千利休 Sen No Rikyu

1522 – 1591

Master of Hospitality, Who Succeeded with Tea

“Tea” is an essential beverage in Japan.  While many people keep bottles of water in their fridges, people in Japan stock bottles of tea to drink daily.  Tea has various flavors and varieties, but “Matcha” apparently is the most well-known tea around the world.  Japanese Matcha flavored snacks are popular too.  Sen No Rikyu is a famous historical figure who has mastered the “Tea Ceremony (Sadō in Japanese),” one of the traditional cultures of Japan.  Rikyu was a tea master who worked under Oda Nobunaga and Toyotomi Hideyoshi to serve them tea, and he also had a great influence to intervene in politics.  

Rikyu was born in Osaka in 1522 as the son of a famous fish store in the town.  He began to learn about tea ceremonies when he was a teenager, for his father wanted Rikyu to have dignity and good manners.  He loved learning about tea so much that he never skipped a tea class.  

What Is the Tea Ceremony?

The tea ceremony is called “Sadō” or “Chadō” in Japanese.  Its purpose is learning to respect others by quietly making and enjoying matcha in beautiful nature.  A host invites people to a small tearoom and welcomes them with homemade tea and snacks to spend time together.  When making tea, there are some strict rules to follow, such as the order of tools to touch, and how to place your feet when walking into the tearoom, and each rule holds a special meaning.  In addition, the host has to carefully clean the tearoom and tend the garden before the guests come.  The host also is expected to amaze guests with seasonal flowers and pretty tea confectioneries.  Guests attend the tea ceremony with the utmost courtesy to show gratitude to the host.  The tea ceremony tradition has been passed down to Japanese traditional culture to today.  In Japanese high schools, students learn this in schools or club activities.  In the tea ceremony lessons, students can also learn ceramic art, flower arrangement, architecture, painting, eating and drinking, socializing, etc.  for they are a part of the tea ceremony.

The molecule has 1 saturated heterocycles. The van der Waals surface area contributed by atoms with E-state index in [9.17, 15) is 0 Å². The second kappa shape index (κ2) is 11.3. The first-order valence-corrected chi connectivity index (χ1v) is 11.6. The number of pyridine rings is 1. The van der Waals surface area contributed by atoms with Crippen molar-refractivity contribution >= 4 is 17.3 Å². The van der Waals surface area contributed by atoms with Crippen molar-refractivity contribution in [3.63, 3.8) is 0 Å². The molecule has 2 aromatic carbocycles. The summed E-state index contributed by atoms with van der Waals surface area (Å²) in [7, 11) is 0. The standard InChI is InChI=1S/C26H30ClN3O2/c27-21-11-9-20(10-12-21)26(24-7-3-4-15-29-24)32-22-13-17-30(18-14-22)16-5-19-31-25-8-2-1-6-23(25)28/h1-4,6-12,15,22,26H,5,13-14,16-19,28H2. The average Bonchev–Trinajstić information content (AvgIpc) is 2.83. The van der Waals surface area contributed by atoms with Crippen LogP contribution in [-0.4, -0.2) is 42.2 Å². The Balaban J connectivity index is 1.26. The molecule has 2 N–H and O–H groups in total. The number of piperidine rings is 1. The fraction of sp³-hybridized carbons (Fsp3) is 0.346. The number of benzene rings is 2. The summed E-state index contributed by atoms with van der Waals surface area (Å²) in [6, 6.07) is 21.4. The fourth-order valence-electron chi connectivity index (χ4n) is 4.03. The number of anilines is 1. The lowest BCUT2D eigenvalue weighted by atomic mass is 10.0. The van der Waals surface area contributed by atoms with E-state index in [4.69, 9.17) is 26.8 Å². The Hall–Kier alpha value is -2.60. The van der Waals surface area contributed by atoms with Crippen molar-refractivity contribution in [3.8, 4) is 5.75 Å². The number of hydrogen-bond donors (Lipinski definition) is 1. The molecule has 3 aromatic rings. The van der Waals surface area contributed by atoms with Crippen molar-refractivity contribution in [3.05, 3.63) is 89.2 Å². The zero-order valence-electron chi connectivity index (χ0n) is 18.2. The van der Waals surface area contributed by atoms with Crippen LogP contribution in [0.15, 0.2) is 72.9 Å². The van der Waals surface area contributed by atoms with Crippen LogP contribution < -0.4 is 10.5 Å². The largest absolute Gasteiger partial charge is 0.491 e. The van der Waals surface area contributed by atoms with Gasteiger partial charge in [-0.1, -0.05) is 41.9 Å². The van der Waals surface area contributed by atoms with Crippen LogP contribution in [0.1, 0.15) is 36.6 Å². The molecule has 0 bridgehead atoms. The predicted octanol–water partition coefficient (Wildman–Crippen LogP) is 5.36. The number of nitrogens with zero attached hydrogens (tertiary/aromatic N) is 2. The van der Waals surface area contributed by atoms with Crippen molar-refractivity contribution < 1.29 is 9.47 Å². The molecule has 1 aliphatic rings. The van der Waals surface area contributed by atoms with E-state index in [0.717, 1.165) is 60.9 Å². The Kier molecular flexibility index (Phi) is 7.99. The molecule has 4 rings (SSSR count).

Rikyu’s Teaching Made Japanese People Value Humbleness 

When the tea ceremony was first introduced to Japan, it was only for the rich people or nobles.  They enjoyed expensive tea with valuable teacups in a gorgeously decorated luxury tearoom.  The tea ceremony gradually became popular among the general public during the Muromachi era, so Rikyu and his masters devised an enjoyment of drinking tea in a small and simple room, using inexpensive tools.  This concept is called “wabi-sabi,” which means to find beauty in every aspect of imperfection.  “Wabi-sabi” spirit is one of the most important aspects that Japanese people hold.  Japanese people are humble because of the teaching of “wabi-sabi.”

Cleaning the Tombstones While Weeping